In Colorado, when a couple gets a divorce and the determination is made how much the noncustodial parent will pay the custodial parent in child support, there are many factors that will be considered. The parents’ income will weigh heavily on how much is paid and received. One issue that can have a significant impact on the income determination and whether there will be adjustments to gross income is if there are other children who a parent is legally responsible for, but is not the legal responsibility of the other person in the current case.
At the establishment of the support order or when there is a request for a child support modification, a parent who is legally responsible for other children and there is no joint responsibility will warrant an adjustment to the parent’s gross income before it is calculated. This will have an influence on the basic child support obligation.
A parent who is obligated to support another child will have the amount that is paid subtracted from his or her gross income. When the other child is living in a parent’s home, the court will subtract a certain amount based on the income, but it will not go beyond the basic support obligation. It goes by percentages contingent on income and living expenses. If there is another child who lives outside the parent’s home, there will be a deduction from the parent’s gross income if there is documented money that is paid to support that child.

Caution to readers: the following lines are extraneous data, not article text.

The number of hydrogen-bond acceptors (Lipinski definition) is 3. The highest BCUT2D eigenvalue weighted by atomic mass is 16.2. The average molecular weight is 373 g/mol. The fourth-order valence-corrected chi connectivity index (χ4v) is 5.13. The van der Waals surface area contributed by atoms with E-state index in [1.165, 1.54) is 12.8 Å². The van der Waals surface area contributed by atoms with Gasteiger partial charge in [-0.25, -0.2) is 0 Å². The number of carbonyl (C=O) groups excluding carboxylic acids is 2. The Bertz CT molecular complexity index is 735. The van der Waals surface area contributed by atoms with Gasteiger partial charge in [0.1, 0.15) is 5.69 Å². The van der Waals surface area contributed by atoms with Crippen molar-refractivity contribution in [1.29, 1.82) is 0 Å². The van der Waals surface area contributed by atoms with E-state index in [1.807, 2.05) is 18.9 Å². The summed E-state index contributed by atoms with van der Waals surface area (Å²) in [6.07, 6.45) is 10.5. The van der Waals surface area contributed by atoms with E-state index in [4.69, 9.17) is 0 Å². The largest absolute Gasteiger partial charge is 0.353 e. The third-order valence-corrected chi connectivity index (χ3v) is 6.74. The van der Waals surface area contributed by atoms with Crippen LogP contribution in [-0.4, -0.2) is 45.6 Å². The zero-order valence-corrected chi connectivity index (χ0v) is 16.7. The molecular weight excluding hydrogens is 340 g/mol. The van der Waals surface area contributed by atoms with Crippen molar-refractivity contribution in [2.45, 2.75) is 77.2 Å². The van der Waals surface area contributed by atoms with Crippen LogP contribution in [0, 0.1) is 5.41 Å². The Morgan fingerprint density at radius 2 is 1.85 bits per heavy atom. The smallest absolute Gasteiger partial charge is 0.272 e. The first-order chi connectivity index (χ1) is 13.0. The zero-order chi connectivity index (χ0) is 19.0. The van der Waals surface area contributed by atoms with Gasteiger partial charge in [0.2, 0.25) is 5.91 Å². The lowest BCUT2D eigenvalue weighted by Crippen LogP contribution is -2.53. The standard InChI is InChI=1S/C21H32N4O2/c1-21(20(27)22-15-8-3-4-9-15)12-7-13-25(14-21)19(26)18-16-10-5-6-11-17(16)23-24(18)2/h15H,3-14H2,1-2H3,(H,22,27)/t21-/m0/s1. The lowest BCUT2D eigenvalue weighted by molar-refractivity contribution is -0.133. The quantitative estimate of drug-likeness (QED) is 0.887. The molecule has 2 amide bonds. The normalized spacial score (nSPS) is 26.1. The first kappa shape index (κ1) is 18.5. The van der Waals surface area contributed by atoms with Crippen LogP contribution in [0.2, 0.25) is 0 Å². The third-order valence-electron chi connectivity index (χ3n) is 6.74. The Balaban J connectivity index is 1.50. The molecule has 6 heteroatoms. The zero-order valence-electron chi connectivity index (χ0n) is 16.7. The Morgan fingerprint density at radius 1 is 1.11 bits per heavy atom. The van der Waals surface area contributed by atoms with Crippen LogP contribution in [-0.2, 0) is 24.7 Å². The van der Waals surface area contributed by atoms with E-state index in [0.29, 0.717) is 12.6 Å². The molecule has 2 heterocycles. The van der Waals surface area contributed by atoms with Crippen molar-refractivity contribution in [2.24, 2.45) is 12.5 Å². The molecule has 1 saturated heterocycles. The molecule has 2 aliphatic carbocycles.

When a couple divorces and child support is being determined, it is important to remember that some parents might have children from other relationships who also need support. When that is the case, the amount paid can be deducted from that parent’s gross income as the decision on child support payments in the new case is made. The best interests of the child are paramount and the child support guidelines should be considered in every situation. For parents in this circumstance, having legal assistance from a law firm that is experienced in family law and child support is essential.